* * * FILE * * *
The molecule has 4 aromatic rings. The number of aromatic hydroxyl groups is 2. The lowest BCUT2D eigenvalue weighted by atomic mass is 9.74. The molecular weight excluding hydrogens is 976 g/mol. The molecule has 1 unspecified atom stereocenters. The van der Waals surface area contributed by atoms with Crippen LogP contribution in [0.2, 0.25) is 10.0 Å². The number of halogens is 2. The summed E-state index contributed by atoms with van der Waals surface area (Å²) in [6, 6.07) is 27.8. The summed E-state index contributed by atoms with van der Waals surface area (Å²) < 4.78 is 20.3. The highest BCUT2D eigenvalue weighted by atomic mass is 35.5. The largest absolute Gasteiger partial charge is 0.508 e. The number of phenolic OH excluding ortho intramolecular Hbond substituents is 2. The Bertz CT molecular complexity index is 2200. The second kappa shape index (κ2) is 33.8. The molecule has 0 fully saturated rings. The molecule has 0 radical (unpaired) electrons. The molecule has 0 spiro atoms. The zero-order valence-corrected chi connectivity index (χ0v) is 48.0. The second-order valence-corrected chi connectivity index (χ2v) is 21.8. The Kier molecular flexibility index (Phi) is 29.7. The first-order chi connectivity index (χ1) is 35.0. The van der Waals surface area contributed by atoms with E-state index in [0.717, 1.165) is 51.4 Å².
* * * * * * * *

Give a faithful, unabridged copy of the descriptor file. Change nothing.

The molecule has 4 aromatic rings. The number of aromatic hydroxyl groups is 2. The lowest BCUT2D eigenvalue weighted by atomic mass is 9.74. The molecular weight excluding hydrogens is 976 g/mol. The molecule has 1 unspecified atom stereocenters. The van der Waals surface area contributed by atoms with Crippen LogP contribution in [0.2, 0.25) is 10.0 Å². The number of halogens is 2. The summed E-state index contributed by atoms with van der Waals surface area (Å²) in [6, 6.07) is 27.8. The summed E-state index contributed by atoms with van der Waals surface area (Å²) < 4.78 is 20.3. The highest BCUT2D eigenvalue weighted by atomic mass is 35.5. The largest absolute Gasteiger partial charge is 0.508 e. The number of phenolic OH excluding ortho intramolecular Hbond substituents is 2. The Bertz CT molecular complexity index is 2200. The second kappa shape index (κ2) is 33.8. The molecule has 0 fully saturated rings. The molecule has 0 radical (unpaired) electrons. The molecule has 0 spiro atoms. The zero-order valence-corrected chi connectivity index (χ0v) is 48.0. The second-order valence-corrected chi connectivity index (χ2v) is 21.8. The Kier molecular flexibility index (Phi) is 29.7. The first-order chi connectivity index (χ1) is 35.0. The van der Waals surface area contributed by atoms with E-state index in [0.717, 1.165) is 51.4 Å².